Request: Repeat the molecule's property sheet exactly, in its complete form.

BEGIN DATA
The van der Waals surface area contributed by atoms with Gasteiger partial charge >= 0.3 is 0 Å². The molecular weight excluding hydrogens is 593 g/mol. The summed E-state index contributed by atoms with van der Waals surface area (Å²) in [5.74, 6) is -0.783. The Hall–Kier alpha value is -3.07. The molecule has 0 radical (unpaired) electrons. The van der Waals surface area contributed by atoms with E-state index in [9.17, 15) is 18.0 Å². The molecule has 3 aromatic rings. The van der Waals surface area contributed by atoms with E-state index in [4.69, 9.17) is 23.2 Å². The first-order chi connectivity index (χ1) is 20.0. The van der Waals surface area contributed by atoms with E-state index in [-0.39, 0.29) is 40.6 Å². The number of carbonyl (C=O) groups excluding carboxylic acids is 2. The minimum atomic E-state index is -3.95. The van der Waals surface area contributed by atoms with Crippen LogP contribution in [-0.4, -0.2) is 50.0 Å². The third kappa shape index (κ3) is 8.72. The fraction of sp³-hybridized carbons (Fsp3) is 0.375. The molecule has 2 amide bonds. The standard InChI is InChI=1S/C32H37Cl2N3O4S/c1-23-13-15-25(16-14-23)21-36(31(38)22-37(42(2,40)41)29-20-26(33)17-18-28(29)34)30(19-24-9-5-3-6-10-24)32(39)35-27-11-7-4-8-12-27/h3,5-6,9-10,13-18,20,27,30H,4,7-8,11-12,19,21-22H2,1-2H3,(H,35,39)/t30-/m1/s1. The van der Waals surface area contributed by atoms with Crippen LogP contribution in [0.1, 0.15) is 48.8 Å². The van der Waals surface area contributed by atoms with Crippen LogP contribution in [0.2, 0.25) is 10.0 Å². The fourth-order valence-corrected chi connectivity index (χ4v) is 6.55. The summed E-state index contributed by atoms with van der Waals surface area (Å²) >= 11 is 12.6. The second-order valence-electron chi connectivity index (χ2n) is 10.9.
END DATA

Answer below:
The van der Waals surface area contributed by atoms with Gasteiger partial charge >= 0.3 is 0 Å². The molecular weight excluding hydrogens is 593 g/mol. The summed E-state index contributed by atoms with van der Waals surface area (Å²) in [5.74, 6) is -0.783. The Hall–Kier alpha value is -3.07. The molecule has 0 radical (unpaired) electrons. The van der Waals surface area contributed by atoms with E-state index in [9.17, 15) is 18.0 Å². The molecule has 3 aromatic rings. The van der Waals surface area contributed by atoms with E-state index in [4.69, 9.17) is 23.2 Å². The first-order chi connectivity index (χ1) is 20.0. The van der Waals surface area contributed by atoms with E-state index in [-0.39, 0.29) is 40.6 Å². The number of carbonyl (C=O) groups excluding carboxylic acids is 2. The minimum atomic E-state index is -3.95. The van der Waals surface area contributed by atoms with Crippen LogP contribution in [-0.4, -0.2) is 50.0 Å². The third kappa shape index (κ3) is 8.72. The fraction of sp³-hybridized carbons (Fsp3) is 0.375. The molecule has 2 amide bonds. The standard InChI is InChI=1S/C32H37Cl2N3O4S/c1-23-13-15-25(16-14-23)21-36(31(38)22-37(42(2,40)41)29-20-26(33)17-18-28(29)34)30(19-24-9-5-3-6-10-24)32(39)35-27-11-7-4-8-12-27/h3,5-6,9-10,13-18,20,27,30H,4,7-8,11-12,19,21-22H2,1-2H3,(H,35,39)/t30-/m1/s1. The van der Waals surface area contributed by atoms with Crippen LogP contribution in [0.1, 0.15) is 48.8 Å². The van der Waals surface area contributed by atoms with Crippen LogP contribution in [0.2, 0.25) is 10.0 Å². The fourth-order valence-corrected chi connectivity index (χ4v) is 6.55. The summed E-state index contributed by atoms with van der Waals surface area (Å²) >= 11 is 12.6. The second-order valence-electron chi connectivity index (χ2n) is 10.9.